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November 22, 2013
1 person found this review helpful


Review from Guidestar
November 22, 2013
1 person found this review helpful

I began my volunteer work in February 2005, encouraged by a news article about an organization cleaning the oil off seabirds from a natural oil seep off the coast of Ventura, CA. From my first day I saw how the staff and the other volunteers were passionately dedicated to the rehabilitation and release of thousands of birds of dozens of aquatic species of each year, professionally caring for each one.
I learned, and became directly involved with Bird Rescue's oil spill response activities during various spills within California, and saw how what I had learned about bird physiology and care was so important for the care of birds involves in oil spills, and that the synergy between rehabilitation and spill response was critical to successful spill outcomes around the world.
By attending seminars and conferences, I observed how Bird Rescue staff and experienced volunteers were educating many wildlife rehabilitators around the world in the care of aquatic birds - sharing their expertise and passion.
By working with the Bird Rescue veterinarian I saw how the organization continually advances the science of bird rehabilitation, nutrition, husbandry, and physical therapy.
After almost 9 years, I continue to enjoy working with staff and other volunteers in making a difference in the lives of these amazing co-inhabitants of our natural world.

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December 7, 2010
3 people found this review helpful


December 7, 2010
3 people found this review helpful

IBRRC has two locations: Northern California and Southern California. They provide rehabilitative care to aquatic birds (and the occassional non-aquatic animal) from the smallest sanderling to the biggest pelican.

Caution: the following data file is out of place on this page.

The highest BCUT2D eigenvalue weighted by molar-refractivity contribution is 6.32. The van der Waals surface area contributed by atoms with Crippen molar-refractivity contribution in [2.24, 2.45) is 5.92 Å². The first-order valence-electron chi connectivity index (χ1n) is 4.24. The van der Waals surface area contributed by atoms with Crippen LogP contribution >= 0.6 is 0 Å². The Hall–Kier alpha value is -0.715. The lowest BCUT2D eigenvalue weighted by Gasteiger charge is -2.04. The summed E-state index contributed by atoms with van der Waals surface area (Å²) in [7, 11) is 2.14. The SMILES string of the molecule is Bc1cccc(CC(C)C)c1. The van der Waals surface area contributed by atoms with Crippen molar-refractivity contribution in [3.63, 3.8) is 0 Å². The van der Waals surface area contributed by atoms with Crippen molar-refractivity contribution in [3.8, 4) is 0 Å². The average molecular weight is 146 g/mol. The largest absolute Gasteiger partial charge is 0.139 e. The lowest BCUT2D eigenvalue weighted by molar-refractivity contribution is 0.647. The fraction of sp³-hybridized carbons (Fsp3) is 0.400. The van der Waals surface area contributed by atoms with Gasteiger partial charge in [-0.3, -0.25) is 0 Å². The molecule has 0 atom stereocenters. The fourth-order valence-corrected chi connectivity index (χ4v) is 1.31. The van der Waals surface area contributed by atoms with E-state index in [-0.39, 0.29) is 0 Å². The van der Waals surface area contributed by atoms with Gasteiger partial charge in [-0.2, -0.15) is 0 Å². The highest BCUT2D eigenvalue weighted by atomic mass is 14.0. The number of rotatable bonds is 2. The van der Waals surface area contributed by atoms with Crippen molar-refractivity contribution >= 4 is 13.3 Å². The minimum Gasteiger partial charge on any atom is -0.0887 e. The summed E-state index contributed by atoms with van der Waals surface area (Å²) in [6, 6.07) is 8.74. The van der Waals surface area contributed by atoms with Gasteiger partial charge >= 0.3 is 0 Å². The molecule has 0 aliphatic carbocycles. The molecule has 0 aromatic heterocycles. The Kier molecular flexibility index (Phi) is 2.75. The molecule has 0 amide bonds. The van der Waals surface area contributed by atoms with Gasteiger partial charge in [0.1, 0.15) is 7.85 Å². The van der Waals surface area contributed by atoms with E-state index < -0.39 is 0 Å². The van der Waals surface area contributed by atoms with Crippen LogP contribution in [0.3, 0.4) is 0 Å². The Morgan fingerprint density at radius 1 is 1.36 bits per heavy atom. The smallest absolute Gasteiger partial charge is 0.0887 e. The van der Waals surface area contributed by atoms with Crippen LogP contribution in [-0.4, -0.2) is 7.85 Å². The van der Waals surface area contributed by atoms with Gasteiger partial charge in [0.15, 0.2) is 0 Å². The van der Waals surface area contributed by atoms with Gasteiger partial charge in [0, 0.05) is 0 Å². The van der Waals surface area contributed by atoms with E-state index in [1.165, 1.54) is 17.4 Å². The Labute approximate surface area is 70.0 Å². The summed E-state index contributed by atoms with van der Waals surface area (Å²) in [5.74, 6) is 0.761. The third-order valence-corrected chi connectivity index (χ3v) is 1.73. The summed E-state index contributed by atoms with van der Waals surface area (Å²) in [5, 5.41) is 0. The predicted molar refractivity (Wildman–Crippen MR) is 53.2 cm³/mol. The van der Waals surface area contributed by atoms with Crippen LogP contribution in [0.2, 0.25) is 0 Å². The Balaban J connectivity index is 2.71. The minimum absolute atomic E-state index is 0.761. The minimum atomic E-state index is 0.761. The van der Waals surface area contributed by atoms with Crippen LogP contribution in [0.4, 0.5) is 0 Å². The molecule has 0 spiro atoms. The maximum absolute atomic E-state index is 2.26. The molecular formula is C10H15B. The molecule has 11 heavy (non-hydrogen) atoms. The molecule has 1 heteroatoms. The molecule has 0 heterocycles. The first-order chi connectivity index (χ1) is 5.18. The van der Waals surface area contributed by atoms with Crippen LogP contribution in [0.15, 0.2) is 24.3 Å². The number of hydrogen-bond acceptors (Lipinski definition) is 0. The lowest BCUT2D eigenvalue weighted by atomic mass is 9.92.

Primarily tasked with oil spill response (teams just recently got back from
the Gulf!), that is not by any means all they do! The injuries and illnesses are year round and neverending: fishing line injuries, animals swallowing fish hooks, animals that have been cruelly abused (pelicans with lacerated pouches, gulls that have been shot with pellet guns, the list goes on and on), pelicans with domoic acid poisoning - they see it all, and they treat it all.

Because they are a nonprofit organization, they rely upon donations and memberships to provide the much needed funding for medical supplies and even food for the animals in care.

They have a very small staff (for the scope of what they do and the number of animals that they treat - the SoCal facility especially!) and volunteers play a big role in allowing the staff to focus on the care and treatment of the animals.

The people at IBRRC are dedicated and passionate about the care they give to the animals, and they fully deserve as many accolades - and donations - as can be heaped upon them.

The Great!

I've personally experienced the results of this organization in...

The best experience of my life was the first time I got to release a pelican that I had helped to care for. It was amazing and rewarding.

Ways to make it better...

If I had to make changes to this organization, I would...

Wave a magic wand and give them an endless budget.

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